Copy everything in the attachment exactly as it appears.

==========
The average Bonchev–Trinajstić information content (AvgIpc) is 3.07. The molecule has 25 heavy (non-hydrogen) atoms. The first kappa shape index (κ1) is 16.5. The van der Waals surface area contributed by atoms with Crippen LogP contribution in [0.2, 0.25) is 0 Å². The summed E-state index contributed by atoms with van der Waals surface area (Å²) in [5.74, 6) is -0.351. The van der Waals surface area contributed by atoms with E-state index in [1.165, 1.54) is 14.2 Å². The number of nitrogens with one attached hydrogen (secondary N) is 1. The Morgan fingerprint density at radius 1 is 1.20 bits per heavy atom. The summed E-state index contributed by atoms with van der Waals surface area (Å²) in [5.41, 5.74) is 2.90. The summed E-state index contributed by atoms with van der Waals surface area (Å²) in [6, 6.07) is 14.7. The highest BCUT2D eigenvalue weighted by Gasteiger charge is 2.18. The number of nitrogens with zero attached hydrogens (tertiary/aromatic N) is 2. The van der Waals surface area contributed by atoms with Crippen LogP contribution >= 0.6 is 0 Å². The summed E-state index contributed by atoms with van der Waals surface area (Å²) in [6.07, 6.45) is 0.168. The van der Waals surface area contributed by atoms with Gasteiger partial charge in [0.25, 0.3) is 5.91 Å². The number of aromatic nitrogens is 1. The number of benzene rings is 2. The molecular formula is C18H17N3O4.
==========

The average Bonchev–Trinajstić information content (AvgIpc) is 3.07. The molecule has 25 heavy (non-hydrogen) atoms. The first kappa shape index (κ1) is 16.5. The van der Waals surface area contributed by atoms with Crippen LogP contribution in [0.2, 0.25) is 0 Å². The summed E-state index contributed by atoms with van der Waals surface area (Å²) in [5.74, 6) is -0.351. The van der Waals surface area contributed by atoms with E-state index in [1.165, 1.54) is 14.2 Å². The number of nitrogens with one attached hydrogen (secondary N) is 1. The Morgan fingerprint density at radius 1 is 1.20 bits per heavy atom. The summed E-state index contributed by atoms with van der Waals surface area (Å²) in [5.41, 5.74) is 2.90. The summed E-state index contributed by atoms with van der Waals surface area (Å²) in [6, 6.07) is 14.7. The highest BCUT2D eigenvalue weighted by Gasteiger charge is 2.18. The number of nitrogens with zero attached hydrogens (tertiary/aromatic N) is 2. The van der Waals surface area contributed by atoms with Crippen LogP contribution >= 0.6 is 0 Å². The summed E-state index contributed by atoms with van der Waals surface area (Å²) in [6.07, 6.45) is 0.168. The van der Waals surface area contributed by atoms with Gasteiger partial charge in [0.25, 0.3) is 5.91 Å². The number of aromatic nitrogens is 1. The number of benzene rings is 2. The molecular formula is C18H17N3O4.